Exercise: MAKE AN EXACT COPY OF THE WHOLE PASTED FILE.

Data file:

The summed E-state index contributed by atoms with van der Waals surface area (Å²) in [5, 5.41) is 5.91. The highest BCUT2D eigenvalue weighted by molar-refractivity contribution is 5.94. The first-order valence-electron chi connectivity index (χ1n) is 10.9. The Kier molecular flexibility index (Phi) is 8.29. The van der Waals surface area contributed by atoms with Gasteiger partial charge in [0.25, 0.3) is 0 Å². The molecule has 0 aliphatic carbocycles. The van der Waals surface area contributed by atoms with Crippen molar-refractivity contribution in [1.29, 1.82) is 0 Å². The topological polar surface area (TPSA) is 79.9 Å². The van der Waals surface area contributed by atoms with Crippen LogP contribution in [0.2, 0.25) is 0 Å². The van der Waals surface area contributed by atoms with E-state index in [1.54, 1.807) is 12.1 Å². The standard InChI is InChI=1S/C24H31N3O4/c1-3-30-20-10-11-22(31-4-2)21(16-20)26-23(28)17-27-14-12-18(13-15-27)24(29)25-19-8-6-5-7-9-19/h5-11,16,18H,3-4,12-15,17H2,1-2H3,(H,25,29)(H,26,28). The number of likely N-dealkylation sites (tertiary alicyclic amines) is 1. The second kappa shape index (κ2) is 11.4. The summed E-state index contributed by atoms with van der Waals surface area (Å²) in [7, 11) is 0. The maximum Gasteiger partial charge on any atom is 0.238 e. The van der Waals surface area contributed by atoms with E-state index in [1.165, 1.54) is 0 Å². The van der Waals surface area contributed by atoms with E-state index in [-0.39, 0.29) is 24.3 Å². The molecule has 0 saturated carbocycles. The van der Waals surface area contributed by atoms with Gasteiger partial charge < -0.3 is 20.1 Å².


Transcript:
The summed E-state index contributed by atoms with van der Waals surface area (Å²) in [5, 5.41) is 5.91. The highest BCUT2D eigenvalue weighted by molar-refractivity contribution is 5.94. The first-order valence-electron chi connectivity index (χ1n) is 10.9. The Kier molecular flexibility index (Phi) is 8.29. The van der Waals surface area contributed by atoms with Gasteiger partial charge in [0.25, 0.3) is 0 Å². The molecule has 0 aliphatic carbocycles. The van der Waals surface area contributed by atoms with Crippen molar-refractivity contribution in [1.29, 1.82) is 0 Å². The topological polar surface area (TPSA) is 79.9 Å². The van der Waals surface area contributed by atoms with Crippen LogP contribution in [0.2, 0.25) is 0 Å². The van der Waals surface area contributed by atoms with E-state index in [1.54, 1.807) is 12.1 Å². The standard InChI is InChI=1S/C24H31N3O4/c1-3-30-20-10-11-22(31-4-2)21(16-20)26-23(28)17-27-14-12-18(13-15-27)24(29)25-19-8-6-5-7-9-19/h5-11,16,18H,3-4,12-15,17H2,1-2H3,(H,25,29)(H,26,28). The number of likely N-dealkylation sites (tertiary alicyclic amines) is 1. The second kappa shape index (κ2) is 11.4. The summed E-state index contributed by atoms with van der Waals surface area (Å²) in [7, 11) is 0. The maximum Gasteiger partial charge on any atom is 0.238 e. The van der Waals surface area contributed by atoms with E-state index in [1.165, 1.54) is 0 Å². The van der Waals surface area contributed by atoms with E-state index in [-0.39, 0.29) is 24.3 Å². The molecule has 0 saturated carbocycles. The van der Waals surface area contributed by atoms with Gasteiger partial charge < -0.3 is 20.1 Å².